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When Greg saw my blanket fort, he immediately was inspired to create his own version.

Step 1: Materials

12 x 10 foot pvc pipes  3/4"
divided into
  16x 38-3/4"
  10x 12-1/4"
  4x   12-1/4"  (this dimension can be varied if you want it to be longer)
  4x   5-1/2"
  2x   25-3/4"
  32x  3"
  2x   26"
  2x   33"

36x  tee connectors
16x  45 degree connectors
1x   cross connector

10x safety pins


hacksaw
(optional) miter box
(optional) beeswax
rubber mallet
(optional) file  (highly recommended)


Step 2: Cutting the Pipe

Make a plan for how you will cut the ten foot lengths of pipe into the required sections. You can get all the needed lengths from 12 standard ten foot pipes, but if you don't plan ahead you might end up with leftover sections too short for the missing pieces you still need.

Cut the pipe with the hack saw, using the miter box to help easily make a straight cut. Applying some beeswax to the back of the blade will help it go through like butter.

After you cut, file the ends of the pipe to smooth the rough edge. This is "optional", but connecting the pipes and connectors is a lot easier with a smooth end. You can use a regular file, or there is a tool made especially for filing the ends of PVC.

Step 3: Build Four Corner Walls

Assemble a rectangle from two 38 3/4" pipes, two 12 1/4" pipes, and four T connectors. The long pipes go in the middle leg of the T connector.

Add a 3" piece of pipe to the open end of each of the four T connectors. Then add a 45 degree connector to these.

Repeat four times to make four walls.

Step 4: Build Four Side Walls

The side walls are built in almost the same way as the corner walls.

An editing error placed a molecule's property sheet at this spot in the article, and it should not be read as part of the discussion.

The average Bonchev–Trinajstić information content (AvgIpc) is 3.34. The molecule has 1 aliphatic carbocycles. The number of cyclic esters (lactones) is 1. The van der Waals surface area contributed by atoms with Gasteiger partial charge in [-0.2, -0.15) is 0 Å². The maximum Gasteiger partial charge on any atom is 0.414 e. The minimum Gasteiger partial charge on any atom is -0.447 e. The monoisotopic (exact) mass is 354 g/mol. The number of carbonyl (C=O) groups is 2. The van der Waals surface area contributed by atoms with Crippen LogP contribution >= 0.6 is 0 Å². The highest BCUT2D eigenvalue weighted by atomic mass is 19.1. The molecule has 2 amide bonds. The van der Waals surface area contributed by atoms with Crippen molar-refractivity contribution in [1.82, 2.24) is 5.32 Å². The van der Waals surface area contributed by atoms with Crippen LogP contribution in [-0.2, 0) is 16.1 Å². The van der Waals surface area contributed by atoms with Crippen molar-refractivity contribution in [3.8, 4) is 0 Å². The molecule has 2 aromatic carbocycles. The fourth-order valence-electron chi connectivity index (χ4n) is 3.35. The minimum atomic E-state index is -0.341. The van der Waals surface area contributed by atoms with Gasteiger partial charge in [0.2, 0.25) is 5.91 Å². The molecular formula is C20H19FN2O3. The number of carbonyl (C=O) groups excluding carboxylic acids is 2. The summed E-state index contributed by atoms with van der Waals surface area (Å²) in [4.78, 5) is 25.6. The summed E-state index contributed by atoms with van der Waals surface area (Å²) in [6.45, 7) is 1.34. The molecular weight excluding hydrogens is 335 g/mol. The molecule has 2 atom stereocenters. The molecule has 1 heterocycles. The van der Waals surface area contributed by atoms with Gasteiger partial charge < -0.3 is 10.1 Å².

The first difference is that there is a T connector at the center of the top of the wall.

The second difference is that two of the side walls are longer. These make for a nice door and also help fill up most of a queen-size bed.

The parts for the shorter pair of walls (pictured) are two 38 3/4" pipes, one 12 1/4" pipe, two 5 1/2" pipes, four T connectors and four 3" pieces.

The parts for the longer pair of walls are two 38 3/4" pipes, one 25 3/4" pipe, two 12 1/4" pipes, four T connectors and four 3" pieces. If you want a slightly longer fort, you could increase the length of the 12 1/4" pipes and increase the length of the 25 3/4" pipe by twice as much. You would also need to increase the length of the roof supports (described later).

You also don't attach 45 degree pieces on the corners when you build these walls.

Step 5: Assemble Walls

Erect your walls. You might as well do this in place on the bed or wherever you plan to use your blanket fort. Two people could carry the whole structure, but you won't be fitting it through any doors.

Connect the ends of the 3" pieces on the side walls into the 45 degree connectors on the corner walls. Done.

Step 6: Add Roof Supports

Connect the two 26" pipes into opposite ends of the cross (plus) connector. Connect across the width of the roof, inserting each end into the open middle leg of the T connector at the top of the side wall.

Connect each 33" pipe between the end wall and the cross connector.

Note: these pipe sections are actually a little longer than what would fit horizontally across this roof. This is intentional. You want the roof supports to bow upward a little bit. If flexing the pipe puts too much tension and breaks the corners of your fort, then you might need to shave off a little length.

Step 7: Blanket the Walls

A king-size blanket nicely covers half of the wall area of this fort. Use two to surround it entirely. They meet along the long sides of the fort. Where they meet forms your door flaps.

Fold the edge of the blanket over the top rail and safety pin to itself. At the doors, I make both blankets extend past the center roof support, overlapping each other, to help keep the door flap closed. Pinning the second one requires a little tucking and is tricky with the safety pin.

Lift each end up the fort in turn and tuck the blanket under for a really snug fort.

Step 8: Cover the Roof

Use your nicest and warmest blanket for the roof. A full size blanket will actually do here. I had no need to pin the roof blanket; I suppose you might only if your blanket was a combination of heavy and smooth.

Enjoy.
<p>8/8 m8.</p>

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